Which businesses got PPP loans? Probably those that needed them the least, researchers say.
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Who got loans under the Paycheck Protection Program?
This is money — grants if the paperwork is done right — to keep businesses afloat and employees on payrolls until the effects of the pandemic ease. Under pressure from Congress, federal officials have agreed to eventually release that information. But there’s new research from Lawrence Schmidt at the MIT Sloan School of Management and Dimitris Papanikolaou of the Northwestern Kellogg School of Management that suggests those who got the most aid, may have needed it the least.
Marketplace’s Nova Safo has more on that. The following is an edited transcript of his conversation with “Marketplace Morning Report” host David Brancaccio.
Nova Safo: The researchers looked at a number of different data sets that are already available, and what he extrapolated is that those most affected by job losses right now — lower-income workers — got the least amount of money from the Paycheck Protection Program, because loan amounts were based on how much firms paid their employees. Here’s what Schmidt had to say:
“And so what this ends up meaning is that if you’re a firm that pays higher salaries, you’re going to be eligible for more aid. But this has the perhaps unintended consequence of sending more aid to the types of firms where perhaps people are least exposed to the pandemic.”
For example, Schmidt found the biggest loans went to the professional and technical services sector — lots of remote workers, fewer jobs lost.
David Brancaccio: Congress is now considering what another pandemic aid package might look like. In light of his findings, what does Schmidt suggest?
Safo: Well, what he’s saying is that the initial rounds of aid were pretty uniform, and that made sense because Congress needed to act quickly. But now Schmidt suggests a different approach:
“When some people are really being hit hard and others are going to be more or less OK, able to keep their jobs, it might be a little more advantageous to put into place a more targeted approach. Because then you could send larger checks or send checks for longer periods of time to these types of sectors that are severely disrupted.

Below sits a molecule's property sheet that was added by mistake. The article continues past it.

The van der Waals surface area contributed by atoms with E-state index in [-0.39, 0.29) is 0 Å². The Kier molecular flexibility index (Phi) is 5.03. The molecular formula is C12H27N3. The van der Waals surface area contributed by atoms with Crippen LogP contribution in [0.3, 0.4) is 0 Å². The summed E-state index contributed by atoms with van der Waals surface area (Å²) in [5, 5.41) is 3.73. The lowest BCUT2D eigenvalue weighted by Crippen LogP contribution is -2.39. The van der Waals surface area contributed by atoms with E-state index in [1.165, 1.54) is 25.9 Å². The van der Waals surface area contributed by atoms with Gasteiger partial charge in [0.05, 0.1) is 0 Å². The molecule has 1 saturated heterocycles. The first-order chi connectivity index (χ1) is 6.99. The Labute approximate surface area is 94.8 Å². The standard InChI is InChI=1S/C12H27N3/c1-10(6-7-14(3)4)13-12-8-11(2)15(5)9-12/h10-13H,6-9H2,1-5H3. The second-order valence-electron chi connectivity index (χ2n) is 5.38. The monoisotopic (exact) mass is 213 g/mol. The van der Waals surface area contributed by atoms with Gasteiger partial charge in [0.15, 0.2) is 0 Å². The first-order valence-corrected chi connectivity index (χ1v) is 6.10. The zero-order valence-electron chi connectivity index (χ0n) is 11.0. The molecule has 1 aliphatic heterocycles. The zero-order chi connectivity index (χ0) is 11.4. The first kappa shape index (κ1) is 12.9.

One example he gave here is child care: Lower-income employees and women are more likely to not be able to work if they don’t have child care for kids stuck at home because schools are closed. So that’s one way he says Congress can target aid in the next round.
COVID-19 Economy FAQs
Will the federal government extend the extra COVID-19 unemployment benefits?
It’s still unclear. Congress and President Donald Trump are deciding whether to extend the extra $600 a week in unemployment benefits workers are getting because of the pandemic. Labor Secretary Eugene Scalia believes the program should not be extended, and White House economic adviser Larry Kudlow said the additional money is disincentivizing some workers from returning to their jobs. Democrats want to keep providing the money until January.
As states lift restrictions, are people going back to stores and restaurants?
States have relaxed their restrictions, and many of us have relaxed, too. Some people have started to make exceptions for visiting restaurants, if only for outdoor dining. Some are only going to places they trust are being extra cautious. But no one we’ve talked to has really gone back to normal. People just aren’t quite there yet.
Will surges in COVID-19 cases mean a return to lockdowns?
In many areas where businesses are reopening, cases of COVID-19 are trending upwards, causing some to ask if the lockdowns were lifted too soon, and if residents and businesses might have to go through it all again. So, how likely is another lockdown, of some sort? The answer depends on who you ask. Many local officials are now bullish about keeping businesses open to salvage their economies. Health experts, though, are concerned.
You can find answers to more questions here.
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